A recent Parade Magazine story by Frank Lalli about a myeloma patient has brought national attention to multiple myeloma. Lori Alf was diagnosed in 2009 at the age of 43. Her journey brought her through a range of treatments including stem cell transplant that couldn't knock down her aggressive myeloma. Within a few weeks of transplant, her myeloma was back. She and her husband Chris started looking for different and unique options - immunotherapies. University of Pennsylvania researcher Dr. Alfred Garfall included Lori in the first UPenn CAR T Cell clinical trial targeting CD19 with stunning results. Lori started myeloma treatment at Dana-Farber Cancer Institute in Boston who started her on lenalidomide, bortezomib and dexamethasone (RVD) to get the myeloma under control before she could start her transplant. After 9 months of RVD and the addition of high doses of Cytoxan, doctors said the strategy wasn't working well. She was admitted to the hospital to receive a combination of dex, Cytoxan, etoposide and cisplatin (DCEP) and then went on to autologous stem cell transplant, but her disease returned within weeks of SCT. According to the Parade article:
...within a week, she and her husband, Chris, took control of what became a seven-year ordeal to keep her particularly aggressive cancer in check. While many myeloma patients find therapies that allow them to enjoy the semblance of normal health for years, Alf lurched from one disappointing treatment to another, including a debilitating stem cell transplant using her own blood. Few therapies helped her for more than months at a time. “I had a really mean cancer,” she says. Her lead myeloma specialist, the renowned Kenneth C. Anderson, M.D., of Boston’s Dana-Farber Cancer Institute, agrees: “Lori had one of the worst myelomas I have ever seen.” By 2014, Alf was down to 80 pounds, with a grim prognosis.
She considered an allogenic transplant, but was worried about the effects of graft vs. host because her sister was not an exact match. She joined a new immunotherapy clinical trial led by Dr. Alfred Garfall and Dr. Edward Stadtmauer based on research by Carl June. The treatment had been successfully used in leukemia and they were trying it for the first time in multiple myeloma. The study had patients first do an autologous transplant and then engineered her T Cells to target a protein called CD19. This protein is commonly found on the surface of leukemia cells, but not on myeloma cells. Because they had used it before and understood its safety profile, they decided to apply it to multiple myeloma. According to Parade:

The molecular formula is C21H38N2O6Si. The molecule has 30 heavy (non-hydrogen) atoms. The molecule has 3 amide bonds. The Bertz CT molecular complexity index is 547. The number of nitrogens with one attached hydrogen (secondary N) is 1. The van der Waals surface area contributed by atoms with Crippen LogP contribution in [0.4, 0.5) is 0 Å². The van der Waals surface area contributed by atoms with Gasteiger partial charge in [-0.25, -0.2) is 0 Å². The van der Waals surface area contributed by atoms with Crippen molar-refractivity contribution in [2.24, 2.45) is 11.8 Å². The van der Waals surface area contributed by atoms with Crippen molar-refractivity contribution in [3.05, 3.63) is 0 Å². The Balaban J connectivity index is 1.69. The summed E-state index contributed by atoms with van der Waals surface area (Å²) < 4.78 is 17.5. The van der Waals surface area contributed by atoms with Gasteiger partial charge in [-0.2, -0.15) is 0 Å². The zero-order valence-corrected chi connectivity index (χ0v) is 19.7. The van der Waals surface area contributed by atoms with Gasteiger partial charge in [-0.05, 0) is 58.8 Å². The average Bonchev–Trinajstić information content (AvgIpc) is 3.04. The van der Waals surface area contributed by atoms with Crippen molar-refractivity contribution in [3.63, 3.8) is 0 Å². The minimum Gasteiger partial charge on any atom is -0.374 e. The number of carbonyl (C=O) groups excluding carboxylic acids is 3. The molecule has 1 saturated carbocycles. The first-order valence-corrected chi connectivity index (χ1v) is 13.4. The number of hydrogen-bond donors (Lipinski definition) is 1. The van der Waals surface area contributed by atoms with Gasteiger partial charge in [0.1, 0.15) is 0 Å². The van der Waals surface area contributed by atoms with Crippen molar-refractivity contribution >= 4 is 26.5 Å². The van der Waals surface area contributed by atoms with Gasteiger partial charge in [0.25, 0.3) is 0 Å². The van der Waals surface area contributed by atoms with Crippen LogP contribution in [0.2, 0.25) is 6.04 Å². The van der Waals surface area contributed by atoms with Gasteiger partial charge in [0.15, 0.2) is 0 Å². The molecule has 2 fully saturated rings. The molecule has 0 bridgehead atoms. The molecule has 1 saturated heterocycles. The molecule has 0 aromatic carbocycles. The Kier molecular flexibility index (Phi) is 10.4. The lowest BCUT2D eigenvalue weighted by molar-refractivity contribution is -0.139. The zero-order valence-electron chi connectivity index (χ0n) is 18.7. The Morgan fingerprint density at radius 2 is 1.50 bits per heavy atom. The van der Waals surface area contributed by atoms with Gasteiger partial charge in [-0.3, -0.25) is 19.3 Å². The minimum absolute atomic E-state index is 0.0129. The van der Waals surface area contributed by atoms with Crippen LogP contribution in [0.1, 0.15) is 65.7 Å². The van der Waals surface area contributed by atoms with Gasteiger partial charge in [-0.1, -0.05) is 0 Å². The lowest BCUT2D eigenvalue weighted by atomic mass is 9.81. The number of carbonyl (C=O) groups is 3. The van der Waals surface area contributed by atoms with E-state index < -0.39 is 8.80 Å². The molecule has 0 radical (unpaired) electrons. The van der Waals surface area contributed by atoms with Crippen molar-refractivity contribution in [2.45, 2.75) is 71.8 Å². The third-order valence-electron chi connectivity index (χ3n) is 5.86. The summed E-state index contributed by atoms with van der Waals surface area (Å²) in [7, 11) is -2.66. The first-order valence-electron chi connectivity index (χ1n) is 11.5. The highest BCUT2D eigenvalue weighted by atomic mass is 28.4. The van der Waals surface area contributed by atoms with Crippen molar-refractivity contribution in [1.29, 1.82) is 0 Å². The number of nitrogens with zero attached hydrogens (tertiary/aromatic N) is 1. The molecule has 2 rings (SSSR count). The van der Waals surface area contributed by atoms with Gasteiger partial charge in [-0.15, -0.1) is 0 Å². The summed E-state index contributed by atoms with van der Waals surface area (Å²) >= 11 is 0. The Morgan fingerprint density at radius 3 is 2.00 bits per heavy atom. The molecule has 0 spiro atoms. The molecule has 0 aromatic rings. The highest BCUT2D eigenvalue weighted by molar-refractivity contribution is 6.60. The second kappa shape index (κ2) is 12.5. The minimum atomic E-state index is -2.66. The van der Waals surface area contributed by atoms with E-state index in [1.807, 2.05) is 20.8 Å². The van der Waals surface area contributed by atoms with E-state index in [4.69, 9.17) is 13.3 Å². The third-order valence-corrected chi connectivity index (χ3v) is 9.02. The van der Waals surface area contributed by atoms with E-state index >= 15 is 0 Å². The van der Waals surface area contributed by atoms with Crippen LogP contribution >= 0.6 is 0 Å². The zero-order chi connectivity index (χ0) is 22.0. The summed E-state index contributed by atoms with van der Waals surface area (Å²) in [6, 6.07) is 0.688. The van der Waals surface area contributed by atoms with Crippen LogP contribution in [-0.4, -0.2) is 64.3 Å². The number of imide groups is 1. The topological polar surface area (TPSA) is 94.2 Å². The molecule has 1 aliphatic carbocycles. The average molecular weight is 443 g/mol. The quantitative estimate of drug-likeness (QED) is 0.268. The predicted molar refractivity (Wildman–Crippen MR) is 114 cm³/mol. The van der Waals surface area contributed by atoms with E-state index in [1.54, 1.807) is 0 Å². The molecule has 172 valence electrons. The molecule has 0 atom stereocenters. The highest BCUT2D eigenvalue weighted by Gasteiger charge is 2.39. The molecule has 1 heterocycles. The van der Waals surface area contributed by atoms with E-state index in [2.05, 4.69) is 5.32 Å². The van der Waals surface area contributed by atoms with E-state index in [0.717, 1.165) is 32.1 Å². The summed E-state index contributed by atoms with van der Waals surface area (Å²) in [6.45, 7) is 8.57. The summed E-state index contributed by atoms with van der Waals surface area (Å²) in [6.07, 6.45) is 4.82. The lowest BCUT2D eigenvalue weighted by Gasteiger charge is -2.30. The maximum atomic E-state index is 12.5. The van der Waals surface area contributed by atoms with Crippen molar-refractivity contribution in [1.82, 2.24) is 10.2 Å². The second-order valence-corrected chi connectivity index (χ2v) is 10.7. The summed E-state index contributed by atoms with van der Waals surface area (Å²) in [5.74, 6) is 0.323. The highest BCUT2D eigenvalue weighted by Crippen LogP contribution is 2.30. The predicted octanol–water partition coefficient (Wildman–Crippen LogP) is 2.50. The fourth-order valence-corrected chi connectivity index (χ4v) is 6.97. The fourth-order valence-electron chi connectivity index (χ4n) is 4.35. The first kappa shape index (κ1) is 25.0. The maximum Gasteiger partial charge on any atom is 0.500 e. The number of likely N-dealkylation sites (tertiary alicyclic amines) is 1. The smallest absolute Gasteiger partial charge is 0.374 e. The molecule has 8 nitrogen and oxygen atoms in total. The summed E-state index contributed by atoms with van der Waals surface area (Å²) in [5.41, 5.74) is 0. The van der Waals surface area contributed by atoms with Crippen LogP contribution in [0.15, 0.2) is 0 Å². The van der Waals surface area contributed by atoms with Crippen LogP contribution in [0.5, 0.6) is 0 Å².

In a process similar to kidney dialysis, she was hooked up to a machine that collected a type of white blood cells called T cells. “Then the lab made my T cells very angry,” she explains. Actually, the lab transformed the T cells with a protein called chimeric antigen receptor (CAR) into what they hoped would be an army of hunters that would recognize her enemy myeloma cells and kill them. Twelve days later, the doctors dripped the red, garlicky-smelling CAR T cells into her veins. The next day, she felt sicker than ever. But that was about what the doctors had hoped: In their earlier trials with leukemia patients, when the immune system’s army overwhelmed the enemy, the warfare commonly triggered high fevers, nausea, muscle pain and sometimes serious neurological symptoms. Fortunately, Alf was spared the worst of that and was well enough to be discharged a week later to a nearby hotel. Still, she continued to feel “jittery, itchy, twitchy and miserably nauseous.” But her blood tumors decreased—then disappeared.
Dr. Alfred Garfall says even though myeloma cells don't necessarily have CD19 on their surface, he thinks that precursor myeloma stem cells do, which is why Lori had such a dramatic response and lasting effect with the CAR T Cell treatment. You can learn more about the details behind this strategy from our Myeloma Crowd Radio show with Dr. Alfred Garfall. The results for Lori are completely stunning because Lori was already heavily pre-treated (having received over 9 prior therapies) and had had multiple high-risk features, including del17p, one of the most challenging and aggressive myeloma genetic features. The Myeloma Crowd is supporting CAR T Cell Research like this to bring potentially curative solutions to patients like Lori who have high-risk disease. To support this research, create your own page or donate now. UPenn now has a study using CAR T Cells that target a protein commonly found on myeloma cells: BCMA. To learn more about this clinical trial, click here: UPenn's CAR T Cell BCMA Clinical Trial
about the author
Myeloma survivor, patient advocate, wife, mom of 6. Believer that patients can help accelerate a cure by weighing in and participating in clinical research. Founder of HealthTree Foundation (formerly Myeloma Crowd).